Poker champion turned business consultant Annie Duke teaches you how to get comfortable with uncertainty and make better decisions as a result.
In Super Bowl XLIX, Seahawks coach Pete Carroll made one of the most controversial calls in football history: With 26 seconds remaining, and trailing by four at the Patriots' one-yard line, he called for a pass instead of a hand off to his star running back. The pass was intercepted and the Seahawks lost. Critics called it the dumbest play in history. But was the call really that bad? Or did Carroll actually make a great move that was ruined by bad luck?
Even the best decision doesn't yield the best outcome every time. There's always an element of luck that you can't control, and there is always information that is hidden from view. So the key to long-term success (and avoiding worrying yourself to death) is to think in bets: How sure am I? What are the possible ways things could turn out? What decision has the highest odds of success? Did I land in the unlucky 10% on the strategy that works 90% of the time? Or is my success attributable to dumb luck rather than great decision making?
Annie Duke, a former World Series of Poker champion turned business consultant, draws on examples from business, sports, politics, and (of course) poker to share tools anyone can use to embrace uncertainty and make better decisions. For most people, it's difficult to say "I'm not sure" in a world that values and, even, rewards the appearance of certainty. But professional poker players are comfortable with the fact that great decisions don't always lead to great outcomes and bad decisions don't always lead to bad outcomes.
By shifting your thinking from a need for certainty to a goal of accurately assessing what you know and what you don't, you'll be less vulnerable to reactive emotions, knee-jerk biases, and destructive habits in your decision making. You'll become more confident, calm, compassionate and successful in the long run.
|Publisher:||Penguin Publishing Group|
|Product dimensions:||5.50(w) x 8.40(h) x 1.20(d)|
About the Author
Annie Duke is a World Series of Poker bracelet winner, the winner of the 2004 Tournament of Champions and the only woman to win the NBC National Poker Heads Up Championship. Now, as a professional speaker and decision strategist, she merges her poker expertise with her cognitive psychology graduate work at UPenn. She is a founder of How I Decide, a non-profit that creates curricula and tools to improve decision making and critical thinking skills for under-served middle schoolers.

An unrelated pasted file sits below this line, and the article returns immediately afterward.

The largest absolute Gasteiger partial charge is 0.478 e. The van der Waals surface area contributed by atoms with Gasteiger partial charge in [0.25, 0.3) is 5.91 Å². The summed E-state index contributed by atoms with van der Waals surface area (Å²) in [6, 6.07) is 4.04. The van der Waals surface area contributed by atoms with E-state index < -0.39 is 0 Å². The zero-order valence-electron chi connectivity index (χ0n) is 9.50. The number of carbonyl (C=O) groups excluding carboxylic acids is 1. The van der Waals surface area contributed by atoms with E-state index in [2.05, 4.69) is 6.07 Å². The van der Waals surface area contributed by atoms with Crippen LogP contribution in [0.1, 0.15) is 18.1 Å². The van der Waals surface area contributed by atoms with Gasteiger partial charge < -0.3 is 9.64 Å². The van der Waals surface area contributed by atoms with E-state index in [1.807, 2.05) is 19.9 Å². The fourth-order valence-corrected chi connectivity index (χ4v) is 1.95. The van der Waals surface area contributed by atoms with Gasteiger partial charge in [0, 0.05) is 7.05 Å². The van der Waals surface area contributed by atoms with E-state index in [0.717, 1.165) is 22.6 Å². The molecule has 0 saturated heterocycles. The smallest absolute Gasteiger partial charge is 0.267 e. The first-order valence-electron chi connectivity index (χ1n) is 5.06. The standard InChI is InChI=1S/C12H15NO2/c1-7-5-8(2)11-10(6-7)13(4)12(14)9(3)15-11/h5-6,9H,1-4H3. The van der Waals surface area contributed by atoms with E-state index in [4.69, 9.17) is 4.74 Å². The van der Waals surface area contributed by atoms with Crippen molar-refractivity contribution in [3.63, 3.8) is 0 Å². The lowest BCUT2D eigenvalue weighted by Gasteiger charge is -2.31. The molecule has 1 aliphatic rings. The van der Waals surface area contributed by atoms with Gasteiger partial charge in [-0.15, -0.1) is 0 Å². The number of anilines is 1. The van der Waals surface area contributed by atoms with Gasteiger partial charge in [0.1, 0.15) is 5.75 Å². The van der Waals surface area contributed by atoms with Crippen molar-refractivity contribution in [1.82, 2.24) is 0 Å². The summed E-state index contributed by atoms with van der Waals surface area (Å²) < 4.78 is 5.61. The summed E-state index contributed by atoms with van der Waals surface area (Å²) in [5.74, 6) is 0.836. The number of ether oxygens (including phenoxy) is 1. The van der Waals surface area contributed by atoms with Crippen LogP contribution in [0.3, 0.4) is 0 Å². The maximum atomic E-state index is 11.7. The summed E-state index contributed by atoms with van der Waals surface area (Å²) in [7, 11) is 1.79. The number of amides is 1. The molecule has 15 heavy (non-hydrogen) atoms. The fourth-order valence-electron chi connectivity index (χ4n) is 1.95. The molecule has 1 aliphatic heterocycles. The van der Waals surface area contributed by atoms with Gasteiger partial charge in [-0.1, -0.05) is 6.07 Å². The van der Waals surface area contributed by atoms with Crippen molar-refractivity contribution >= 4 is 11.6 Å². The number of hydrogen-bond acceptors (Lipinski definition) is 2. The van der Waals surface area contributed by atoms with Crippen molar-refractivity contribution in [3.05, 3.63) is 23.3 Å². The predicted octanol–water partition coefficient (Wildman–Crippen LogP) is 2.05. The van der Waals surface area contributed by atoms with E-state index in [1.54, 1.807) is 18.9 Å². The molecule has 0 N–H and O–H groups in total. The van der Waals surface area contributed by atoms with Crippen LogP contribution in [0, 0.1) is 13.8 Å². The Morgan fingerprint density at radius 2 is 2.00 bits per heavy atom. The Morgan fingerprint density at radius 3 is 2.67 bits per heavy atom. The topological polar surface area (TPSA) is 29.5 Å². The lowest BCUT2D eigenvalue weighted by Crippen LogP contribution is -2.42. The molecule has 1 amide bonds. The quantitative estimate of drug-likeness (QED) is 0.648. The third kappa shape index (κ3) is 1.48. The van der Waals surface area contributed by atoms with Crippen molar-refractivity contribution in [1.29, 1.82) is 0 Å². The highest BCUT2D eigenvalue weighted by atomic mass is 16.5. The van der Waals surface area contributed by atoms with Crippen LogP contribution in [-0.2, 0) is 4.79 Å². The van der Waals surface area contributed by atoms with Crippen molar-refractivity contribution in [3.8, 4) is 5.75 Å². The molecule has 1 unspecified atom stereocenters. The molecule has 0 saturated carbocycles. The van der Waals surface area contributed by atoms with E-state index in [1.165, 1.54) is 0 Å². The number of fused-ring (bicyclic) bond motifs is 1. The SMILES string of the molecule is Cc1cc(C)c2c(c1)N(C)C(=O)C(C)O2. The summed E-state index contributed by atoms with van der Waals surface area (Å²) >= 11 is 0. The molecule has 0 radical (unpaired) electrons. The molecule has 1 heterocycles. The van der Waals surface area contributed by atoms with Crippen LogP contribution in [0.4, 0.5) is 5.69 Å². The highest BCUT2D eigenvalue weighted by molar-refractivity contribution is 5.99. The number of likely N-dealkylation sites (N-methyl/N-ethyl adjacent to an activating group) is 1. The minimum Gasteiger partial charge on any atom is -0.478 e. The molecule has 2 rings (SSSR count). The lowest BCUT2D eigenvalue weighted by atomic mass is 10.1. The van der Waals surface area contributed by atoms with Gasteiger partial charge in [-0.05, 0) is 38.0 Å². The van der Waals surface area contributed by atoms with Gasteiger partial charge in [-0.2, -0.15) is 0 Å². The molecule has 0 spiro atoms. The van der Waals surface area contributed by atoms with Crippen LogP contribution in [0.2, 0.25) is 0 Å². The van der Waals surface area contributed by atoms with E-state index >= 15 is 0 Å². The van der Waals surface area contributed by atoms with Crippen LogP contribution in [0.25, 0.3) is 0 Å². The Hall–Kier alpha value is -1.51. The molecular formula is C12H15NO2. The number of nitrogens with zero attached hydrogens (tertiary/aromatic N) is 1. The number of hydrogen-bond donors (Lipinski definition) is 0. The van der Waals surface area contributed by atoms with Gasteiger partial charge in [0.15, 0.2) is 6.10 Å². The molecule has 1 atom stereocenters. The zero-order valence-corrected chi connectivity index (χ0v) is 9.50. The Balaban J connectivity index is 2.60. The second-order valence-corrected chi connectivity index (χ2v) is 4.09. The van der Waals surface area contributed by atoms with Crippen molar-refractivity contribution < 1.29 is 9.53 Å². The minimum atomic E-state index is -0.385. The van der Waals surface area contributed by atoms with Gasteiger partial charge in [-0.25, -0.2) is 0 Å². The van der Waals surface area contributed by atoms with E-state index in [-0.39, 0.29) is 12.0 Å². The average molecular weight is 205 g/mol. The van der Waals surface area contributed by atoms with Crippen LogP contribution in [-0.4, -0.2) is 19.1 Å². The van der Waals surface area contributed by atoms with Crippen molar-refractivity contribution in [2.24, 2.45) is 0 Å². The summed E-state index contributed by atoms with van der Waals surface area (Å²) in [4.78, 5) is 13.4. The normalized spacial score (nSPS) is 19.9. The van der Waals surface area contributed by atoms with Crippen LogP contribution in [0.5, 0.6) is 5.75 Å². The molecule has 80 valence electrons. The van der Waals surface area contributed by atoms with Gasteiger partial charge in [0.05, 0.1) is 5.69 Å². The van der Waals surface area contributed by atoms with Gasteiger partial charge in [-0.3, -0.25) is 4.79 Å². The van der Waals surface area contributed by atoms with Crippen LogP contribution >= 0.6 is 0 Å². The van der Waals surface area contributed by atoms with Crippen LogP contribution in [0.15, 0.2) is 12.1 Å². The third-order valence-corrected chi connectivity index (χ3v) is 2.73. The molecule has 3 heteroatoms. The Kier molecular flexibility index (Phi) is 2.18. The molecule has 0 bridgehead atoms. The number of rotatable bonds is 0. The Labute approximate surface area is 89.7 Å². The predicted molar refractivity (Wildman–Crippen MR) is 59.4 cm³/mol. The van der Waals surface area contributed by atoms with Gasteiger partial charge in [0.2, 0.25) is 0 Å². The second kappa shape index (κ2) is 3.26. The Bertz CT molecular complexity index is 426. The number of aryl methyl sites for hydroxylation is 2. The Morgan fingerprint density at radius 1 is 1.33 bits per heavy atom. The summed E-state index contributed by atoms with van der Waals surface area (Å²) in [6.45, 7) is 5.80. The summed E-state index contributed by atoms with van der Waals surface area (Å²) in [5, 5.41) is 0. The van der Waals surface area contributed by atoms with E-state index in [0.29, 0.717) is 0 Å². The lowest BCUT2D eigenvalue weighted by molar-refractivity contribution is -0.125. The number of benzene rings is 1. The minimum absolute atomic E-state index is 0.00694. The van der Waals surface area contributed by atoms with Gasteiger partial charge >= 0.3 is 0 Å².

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Excerpted from "Thinking in Bets"
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Table of Contents
Introduction: Why This Isn't a Poker Book 1
Chapter 1 Life Is Poker, Not Chess 5
Pete Carroll and the Monday Morning Quarterbacks 5
The hazards of resulting 8
Quick or dead: our brains weren't built for rationality 11
Two-minute warning 16
Dr. Strangelove 18
Poker vs. chess 20
A lethal battle of wits 23
"I'm not sure": using uncertainty to our advantage 26
Redefining wrong 30
Chapter 2 Wanna Bet? 37
Thirty days in Des Moines 37
We've all been to Des Moines 41
All decisions are bets 44
Most bets are bets against ourselves 45
Our bets are only as good as our beliefs 47
Hearing is believing 49
"They saw a game" 56
The stubbornness of beliefs 59
Being smart makes it worse 62
Wanna bet? 64
Redefining confidence 67
Chapter 3 Bet to Learn: Fielding the Unfolding Future 75
Nick the Greek, and other lessons from the Crystal Lounge 75
Outcomes are feedback 78
Luck vs. skill: fielding outcomes 82
Working backward is hard: the SnackWell's Phenomenon 85
"If it weren't for luck, I'd win every one" 89
All-or-nothing thinking rears its head again 94
People watching 96
Other people's outcomes reflect on us 102
Reshaping habit 105
"Wanna bet?" redux 111
The hard way 114
Chapter 4 The Buddy System 119
"Maybe you're the problem, do you think?" 119
The red pill or the blue pill? 122
Not all groups are created equal 127
The group rewards focus on accuracy 132
"One Hundred White Castles … and a large chocolate shake": how accountability improves decision-making 135
The group ideally exposes us to a diversity of viewpoints 137
Federal judges: drift happens 141
Social psychologists: confirmatory drift and Heterodox Academy 146
Wanna bet (on science)? 149
Chapter 5 Dissent to Win 153
CUDOS to a magician 153
Mertonian communism: more is more 155
Universalism: don't shoot the message 160
Disinterestedness: we all have a conflict of interest, and it's contagious 164
Organized skepticism: real skeptics make arguments and friends 169
Communicating with the world beyond our group 172
Chapter 6 Adventures in Mental lime Travel 177
Let Marty McFly run into Marty McFly 177
Night Jerry 180
Moving regret in front of our decisions 186
A flat tire, the ticker, and a zoom lens 190
"Yeah, but what have you done for me lately?" 194
Ulysses contracts: time traveling to precommit 200
Decision swear jar 204
Reconnaissance: mapping the future 208
Scenario planning in practice 213
Backcasting: working backward from a positive future 218
Premortems: working backward from a negative future 221
Dendrology and hindsight bias (or, Give the chainsaw a rest) 227
Selected Bibliography and Recommendations for Further Reading 253